6 Things Your Friends Shouldn't Guilt-Trip You For

As an ambivert who's mostly an introvert, I take the few close friendships that I have very seriously. Honestly, I love my close friends so much that I think of them as an extension of my family. In my experience, though, when your friends are also your family, it can make it that much easier to feel guilty for disappointing them. But no matter how much you love them, there are some things you shouldn't let your friends guilt-trip you for — because guilt-trips are always lose-lose. As Psychology Today put it back in 2013, "Mild as the poisonous effects of most guilt trips are, over the long term, their toxicity can build and cause significant strains and emotional distance."

Of course, none of us are 100 percent above guilt-tripping from time to time, so you shouldn't write off a friend just because they made the mistake of guilt-tripping you for opting to order pizza and binge-watch season four of Orange is the New Black last weekend instead of going out. Guilt-trips are basically relationship-poison, though, so it's important not to ignore them or give into them.

If your friends have been giving you a ton of grief lately, don't be afraid to tell them that their growing number of guilt-trips have left you feeling resentful, because they honestly may not even realize how much damage they're causing. As Psychology Today explained, "people who use guilt trips are usually entirely focused on getting the result they want and entirely blind to the damage their methods can cause." With that in mind, here are six things you shouldn't let your friends guilt-trip you for. Period.

1. Working A Lot

Obviously, work isn't everything. However, if you're fortunate enough to genuinely enjoy your job when over 70 percent of U.S. workers have admitted to hating theirs, you shouldn't feel bad about being a little bit of a workaholic. Even if you don't exactly love your job, but you still work a lot because being alive is expensive AF sometimes, you still shouldn't feel bad. Prioritizing work over downtime is part of being a responsible adult, and it's OK to tell your friends this if they won't stop giving you crap for working hard.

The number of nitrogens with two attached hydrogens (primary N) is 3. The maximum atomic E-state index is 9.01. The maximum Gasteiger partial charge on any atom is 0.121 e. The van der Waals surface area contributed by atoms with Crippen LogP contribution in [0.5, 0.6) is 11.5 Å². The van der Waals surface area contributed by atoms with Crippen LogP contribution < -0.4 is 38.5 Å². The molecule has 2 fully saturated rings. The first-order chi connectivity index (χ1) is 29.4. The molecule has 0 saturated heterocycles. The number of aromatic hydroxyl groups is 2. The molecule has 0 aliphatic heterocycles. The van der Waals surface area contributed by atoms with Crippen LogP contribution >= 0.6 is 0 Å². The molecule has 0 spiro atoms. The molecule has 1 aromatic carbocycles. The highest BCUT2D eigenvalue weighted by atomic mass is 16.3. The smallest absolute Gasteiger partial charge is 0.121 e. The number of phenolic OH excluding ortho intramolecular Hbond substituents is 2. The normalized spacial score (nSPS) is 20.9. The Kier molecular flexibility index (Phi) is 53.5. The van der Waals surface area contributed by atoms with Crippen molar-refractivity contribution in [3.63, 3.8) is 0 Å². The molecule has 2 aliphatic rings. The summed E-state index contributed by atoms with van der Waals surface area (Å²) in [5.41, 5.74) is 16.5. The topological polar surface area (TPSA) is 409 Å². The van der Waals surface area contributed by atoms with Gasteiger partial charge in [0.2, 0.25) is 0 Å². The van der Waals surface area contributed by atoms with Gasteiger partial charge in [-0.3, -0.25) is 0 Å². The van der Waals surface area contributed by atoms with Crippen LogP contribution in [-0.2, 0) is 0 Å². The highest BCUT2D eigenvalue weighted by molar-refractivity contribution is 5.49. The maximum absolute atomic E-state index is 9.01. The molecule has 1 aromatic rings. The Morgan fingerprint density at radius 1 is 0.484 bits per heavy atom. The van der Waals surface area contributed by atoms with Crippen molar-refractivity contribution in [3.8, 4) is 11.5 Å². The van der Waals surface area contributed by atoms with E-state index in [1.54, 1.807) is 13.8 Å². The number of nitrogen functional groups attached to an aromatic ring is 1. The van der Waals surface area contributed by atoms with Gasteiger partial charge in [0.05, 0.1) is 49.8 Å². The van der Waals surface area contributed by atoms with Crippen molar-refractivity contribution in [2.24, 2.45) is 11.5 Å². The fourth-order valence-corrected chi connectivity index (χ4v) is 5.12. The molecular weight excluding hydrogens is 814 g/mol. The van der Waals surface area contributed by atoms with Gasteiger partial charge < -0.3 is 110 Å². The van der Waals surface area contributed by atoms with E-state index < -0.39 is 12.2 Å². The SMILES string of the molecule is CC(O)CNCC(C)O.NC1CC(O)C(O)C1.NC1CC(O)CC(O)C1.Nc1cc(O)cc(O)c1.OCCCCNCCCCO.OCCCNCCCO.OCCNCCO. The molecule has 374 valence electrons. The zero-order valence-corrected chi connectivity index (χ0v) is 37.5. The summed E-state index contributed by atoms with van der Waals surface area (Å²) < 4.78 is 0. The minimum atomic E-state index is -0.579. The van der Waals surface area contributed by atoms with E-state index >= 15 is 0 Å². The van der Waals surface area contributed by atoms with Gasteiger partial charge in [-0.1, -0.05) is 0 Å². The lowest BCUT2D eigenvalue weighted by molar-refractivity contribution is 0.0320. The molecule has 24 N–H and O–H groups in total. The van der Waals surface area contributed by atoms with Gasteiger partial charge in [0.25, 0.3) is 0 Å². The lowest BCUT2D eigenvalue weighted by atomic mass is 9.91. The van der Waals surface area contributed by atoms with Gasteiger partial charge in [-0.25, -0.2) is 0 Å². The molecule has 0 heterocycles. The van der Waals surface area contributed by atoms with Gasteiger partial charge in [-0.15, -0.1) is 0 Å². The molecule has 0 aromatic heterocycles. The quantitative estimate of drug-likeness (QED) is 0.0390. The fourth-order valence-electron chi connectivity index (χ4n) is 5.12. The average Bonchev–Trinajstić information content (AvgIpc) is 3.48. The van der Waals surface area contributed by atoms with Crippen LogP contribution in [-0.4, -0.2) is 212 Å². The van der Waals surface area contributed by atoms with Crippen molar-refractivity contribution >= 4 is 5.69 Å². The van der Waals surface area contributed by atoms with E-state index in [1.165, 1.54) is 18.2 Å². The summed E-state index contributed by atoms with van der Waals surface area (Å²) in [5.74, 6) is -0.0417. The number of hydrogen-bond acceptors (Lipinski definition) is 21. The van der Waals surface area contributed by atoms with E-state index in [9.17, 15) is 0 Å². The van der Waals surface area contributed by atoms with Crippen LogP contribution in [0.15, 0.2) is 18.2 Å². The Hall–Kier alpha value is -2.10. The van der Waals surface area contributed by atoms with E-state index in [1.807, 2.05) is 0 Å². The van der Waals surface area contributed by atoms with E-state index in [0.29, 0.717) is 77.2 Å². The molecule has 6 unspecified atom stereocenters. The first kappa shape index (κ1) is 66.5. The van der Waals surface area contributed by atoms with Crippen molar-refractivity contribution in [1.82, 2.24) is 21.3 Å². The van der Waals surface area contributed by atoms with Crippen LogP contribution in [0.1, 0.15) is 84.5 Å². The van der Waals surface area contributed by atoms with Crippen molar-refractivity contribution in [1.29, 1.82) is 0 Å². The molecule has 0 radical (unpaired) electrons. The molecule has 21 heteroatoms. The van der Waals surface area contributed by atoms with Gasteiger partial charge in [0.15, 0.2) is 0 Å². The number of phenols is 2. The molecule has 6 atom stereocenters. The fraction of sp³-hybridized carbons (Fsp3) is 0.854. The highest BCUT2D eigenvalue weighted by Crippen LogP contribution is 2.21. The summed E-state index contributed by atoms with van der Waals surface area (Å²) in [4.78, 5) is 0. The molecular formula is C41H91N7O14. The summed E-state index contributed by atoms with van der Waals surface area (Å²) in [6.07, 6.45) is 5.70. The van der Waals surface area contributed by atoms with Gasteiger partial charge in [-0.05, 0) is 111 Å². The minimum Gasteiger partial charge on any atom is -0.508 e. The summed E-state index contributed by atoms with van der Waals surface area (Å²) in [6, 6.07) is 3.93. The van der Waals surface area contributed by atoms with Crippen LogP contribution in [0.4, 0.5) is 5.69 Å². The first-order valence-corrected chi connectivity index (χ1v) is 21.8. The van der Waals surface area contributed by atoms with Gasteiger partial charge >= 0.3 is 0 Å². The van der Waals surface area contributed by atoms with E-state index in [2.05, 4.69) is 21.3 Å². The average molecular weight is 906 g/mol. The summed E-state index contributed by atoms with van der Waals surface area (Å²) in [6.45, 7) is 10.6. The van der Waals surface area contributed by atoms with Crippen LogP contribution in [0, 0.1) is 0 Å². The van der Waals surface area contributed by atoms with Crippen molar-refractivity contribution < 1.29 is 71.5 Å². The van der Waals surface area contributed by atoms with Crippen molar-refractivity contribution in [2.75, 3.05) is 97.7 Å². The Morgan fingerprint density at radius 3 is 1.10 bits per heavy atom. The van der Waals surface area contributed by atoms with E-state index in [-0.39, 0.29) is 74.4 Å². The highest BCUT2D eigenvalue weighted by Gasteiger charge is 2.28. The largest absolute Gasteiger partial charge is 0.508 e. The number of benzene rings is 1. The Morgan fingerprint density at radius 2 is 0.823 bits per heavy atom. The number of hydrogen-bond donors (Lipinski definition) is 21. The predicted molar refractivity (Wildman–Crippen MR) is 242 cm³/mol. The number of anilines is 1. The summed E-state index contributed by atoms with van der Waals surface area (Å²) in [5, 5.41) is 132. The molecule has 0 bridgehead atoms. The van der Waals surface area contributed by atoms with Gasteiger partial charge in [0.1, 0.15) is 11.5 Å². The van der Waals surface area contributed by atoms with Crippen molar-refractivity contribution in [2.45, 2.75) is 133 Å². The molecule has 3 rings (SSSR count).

2. Cancelling Plans That You Can’t Afford To Keep

As awful as it can feel to flake on a weekend trip with the girls or a fancy Galentines Day dinner at an expensive restaurant, it's also perfectly reasonable to cancel plans that you can't afford to keep. Of course, you should definitely give your friends as much of a heads-up as possible if you have to bail on a road-trip; (or any other event where you're all splitting the cost) but you should never let yourself be guilt-tripped into making irresponsible financial decisions, either.

Ultimately, as long as you don't wait until the last minute to let your friends know that you simply don't have as much extra spending money as you originally thought you would, they should be understanding. If they're not, then you might want to re-evaluate that friendship, because real friends get that financial issues are kind of a big deal.

3. Spending Quality Time With Your Partner

OK, so I'm by no means suggesting that you should be consistently neglecting your friends for bae, because that's just not healthy for anyone involved. We've all had (or been) that friend who repeatedly chooses her partner over her friends, and we all know that behavior gets super old super fast. All that said, sometimes couples need some one-on-one time, and there's nothing wrong with that, either. Just like you shouldn't feel like you have to drop everything the second your partner texts, "What are you up to?" you shouldn't feel like you have to bail on date night just because your friends want to see you.

4. Taking A Break From Drinking And/Or Smoking

Hey, I enjoy drinking and smoking during my downtime as much as the next Millennial, but that doesn't mean I've never had to take a break from the stuff. The thing is, booze and weed cost money. Even if they were free, though, sometimes you just need to be sober for awhile.

If you're trying to get clean and focused so you can find a better job, start reading more, or you just need to take a vacation from drinking and smoking so you can figure yourself out, don't feel bad about it. I know this can be easier said than done if your friend-group does most of their bonding over cold beers and bowls of green, but if they're really your friends, they should support you on this.

5. Spending Quality Time With Your Other Friends

It's more than OK to just have one group of loyal, loving friends. If, however, you have multiple groups of friends, don't ever let one group guilt-trip you for not neglecting the other group. I mean, we're all adults here, hopefully. If you budget your time well, and your friends aren't incredibly needy, then there should be enough time for everyone to see plenty of you.

6. Staying In When You Don’t Feel Like Going Out

Whether it's because you have to be up early for work, you're cramping so hard that an elective hysterectomy sounds pretty great right now, or you're just an introverted homebody, your friends shouldn't try to make you feel bad for staying in when you want to stay in. This doesn't mean you shouldn't ever go out with them, of course — because compromise is part of any relationship, and I don't think staying in every night is good for anyone. But don't be bullied into going out to a loud bar with overpriced drinks if all you feel like doing is staying home and chilling out. There's nothing wrong with that.

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